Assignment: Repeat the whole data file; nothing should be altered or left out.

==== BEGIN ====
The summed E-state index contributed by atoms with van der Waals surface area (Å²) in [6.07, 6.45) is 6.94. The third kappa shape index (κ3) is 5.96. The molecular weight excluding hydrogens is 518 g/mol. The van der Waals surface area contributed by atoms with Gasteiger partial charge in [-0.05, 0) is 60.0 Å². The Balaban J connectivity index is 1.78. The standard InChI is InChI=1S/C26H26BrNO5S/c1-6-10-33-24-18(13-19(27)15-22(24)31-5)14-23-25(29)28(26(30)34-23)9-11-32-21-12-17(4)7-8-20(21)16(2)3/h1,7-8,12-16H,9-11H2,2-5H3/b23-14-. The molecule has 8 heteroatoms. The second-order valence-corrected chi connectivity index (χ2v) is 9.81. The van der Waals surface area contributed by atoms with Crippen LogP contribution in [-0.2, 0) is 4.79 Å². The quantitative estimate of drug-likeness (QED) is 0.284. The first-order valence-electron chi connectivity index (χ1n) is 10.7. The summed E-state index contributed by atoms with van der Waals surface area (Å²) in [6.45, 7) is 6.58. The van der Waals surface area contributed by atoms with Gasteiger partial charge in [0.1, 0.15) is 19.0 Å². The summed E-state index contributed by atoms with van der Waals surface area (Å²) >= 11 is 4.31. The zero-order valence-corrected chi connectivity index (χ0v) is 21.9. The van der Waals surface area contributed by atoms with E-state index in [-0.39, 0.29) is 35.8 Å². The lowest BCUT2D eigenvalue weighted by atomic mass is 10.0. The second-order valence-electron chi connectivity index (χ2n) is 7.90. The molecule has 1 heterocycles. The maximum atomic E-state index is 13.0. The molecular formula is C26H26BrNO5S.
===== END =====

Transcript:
The summed E-state index contributed by atoms with van der Waals surface area (Å²) in [6.07, 6.45) is 6.94. The third kappa shape index (κ3) is 5.96. The molecular weight excluding hydrogens is 518 g/mol. The van der Waals surface area contributed by atoms with Gasteiger partial charge in [-0.05, 0) is 60.0 Å². The Balaban J connectivity index is 1.78. The standard InChI is InChI=1S/C26H26BrNO5S/c1-6-10-33-24-18(13-19(27)15-22(24)31-5)14-23-25(29)28(26(30)34-23)9-11-32-21-12-17(4)7-8-20(21)16(2)3/h1,7-8,12-16H,9-11H2,2-5H3/b23-14-. The molecule has 8 heteroatoms. The second-order valence-corrected chi connectivity index (χ2v) is 9.81. The van der Waals surface area contributed by atoms with Crippen LogP contribution in [-0.2, 0) is 4.79 Å². The quantitative estimate of drug-likeness (QED) is 0.284. The first-order valence-electron chi connectivity index (χ1n) is 10.7. The summed E-state index contributed by atoms with van der Waals surface area (Å²) in [6.45, 7) is 6.58. The van der Waals surface area contributed by atoms with Gasteiger partial charge in [0.1, 0.15) is 19.0 Å². The summed E-state index contributed by atoms with van der Waals surface area (Å²) >= 11 is 4.31. The zero-order valence-corrected chi connectivity index (χ0v) is 21.9. The van der Waals surface area contributed by atoms with E-state index in [-0.39, 0.29) is 35.8 Å². The lowest BCUT2D eigenvalue weighted by atomic mass is 10.0. The second-order valence-electron chi connectivity index (χ2n) is 7.90. The molecule has 1 heterocycles. The maximum atomic E-state index is 13.0. The molecular formula is C26H26BrNO5S.